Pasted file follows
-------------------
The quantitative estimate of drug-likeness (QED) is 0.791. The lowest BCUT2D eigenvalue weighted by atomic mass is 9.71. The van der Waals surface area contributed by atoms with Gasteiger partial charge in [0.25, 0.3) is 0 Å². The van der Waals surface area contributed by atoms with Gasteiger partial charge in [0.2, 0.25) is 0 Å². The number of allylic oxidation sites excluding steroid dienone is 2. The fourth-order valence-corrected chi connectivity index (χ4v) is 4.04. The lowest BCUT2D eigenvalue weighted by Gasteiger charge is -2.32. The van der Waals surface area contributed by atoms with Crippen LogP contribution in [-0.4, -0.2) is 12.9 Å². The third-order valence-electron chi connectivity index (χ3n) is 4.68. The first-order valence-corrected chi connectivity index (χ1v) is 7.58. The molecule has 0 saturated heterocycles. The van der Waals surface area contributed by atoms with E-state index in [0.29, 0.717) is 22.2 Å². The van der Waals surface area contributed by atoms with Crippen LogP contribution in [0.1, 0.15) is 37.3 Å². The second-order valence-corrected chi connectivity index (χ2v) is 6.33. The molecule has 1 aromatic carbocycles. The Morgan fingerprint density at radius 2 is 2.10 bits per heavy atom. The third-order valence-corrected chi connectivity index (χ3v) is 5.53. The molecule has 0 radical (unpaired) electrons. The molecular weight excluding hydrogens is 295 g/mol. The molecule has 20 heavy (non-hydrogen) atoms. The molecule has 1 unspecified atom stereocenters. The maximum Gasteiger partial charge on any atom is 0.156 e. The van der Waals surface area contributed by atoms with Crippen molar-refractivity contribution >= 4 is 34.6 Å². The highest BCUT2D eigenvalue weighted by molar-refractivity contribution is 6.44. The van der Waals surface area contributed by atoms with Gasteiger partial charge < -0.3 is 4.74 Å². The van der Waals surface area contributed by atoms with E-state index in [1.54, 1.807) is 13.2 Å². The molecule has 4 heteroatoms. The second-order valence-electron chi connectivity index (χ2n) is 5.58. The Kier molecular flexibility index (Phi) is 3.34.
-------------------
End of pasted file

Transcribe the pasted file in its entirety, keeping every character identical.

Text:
The quantitative estimate of drug-likeness (QED) is 0.791. The lowest BCUT2D eigenvalue weighted by atomic mass is 9.71. The van der Waals surface area contributed by atoms with Gasteiger partial charge in [0.25, 0.3) is 0 Å². The van der Waals surface area contributed by atoms with Gasteiger partial charge in [0.2, 0.25) is 0 Å². The number of allylic oxidation sites excluding steroid dienone is 2. The fourth-order valence-corrected chi connectivity index (χ4v) is 4.04. The lowest BCUT2D eigenvalue weighted by Gasteiger charge is -2.32. The van der Waals surface area contributed by atoms with Crippen LogP contribution in [-0.4, -0.2) is 12.9 Å². The third-order valence-electron chi connectivity index (χ3n) is 4.68. The first-order valence-corrected chi connectivity index (χ1v) is 7.58. The molecule has 0 saturated heterocycles. The van der Waals surface area contributed by atoms with E-state index in [0.29, 0.717) is 22.2 Å². The van der Waals surface area contributed by atoms with Crippen LogP contribution in [0.1, 0.15) is 37.3 Å². The second-order valence-corrected chi connectivity index (χ2v) is 6.33. The molecule has 1 aromatic carbocycles. The Morgan fingerprint density at radius 2 is 2.10 bits per heavy atom. The third-order valence-corrected chi connectivity index (χ3v) is 5.53. The molecule has 0 radical (unpaired) electrons. The molecular weight excluding hydrogens is 295 g/mol. The molecule has 20 heavy (non-hydrogen) atoms. The molecule has 1 unspecified atom stereocenters. The maximum Gasteiger partial charge on any atom is 0.156 e. The van der Waals surface area contributed by atoms with Crippen molar-refractivity contribution >= 4 is 34.6 Å². The highest BCUT2D eigenvalue weighted by molar-refractivity contribution is 6.44. The van der Waals surface area contributed by atoms with Gasteiger partial charge < -0.3 is 4.74 Å². The van der Waals surface area contributed by atoms with E-state index in [1.54, 1.807) is 13.2 Å². The molecule has 4 heteroatoms. The second-order valence-electron chi connectivity index (χ2n) is 5.58. The Kier molecular flexibility index (Phi) is 3.34.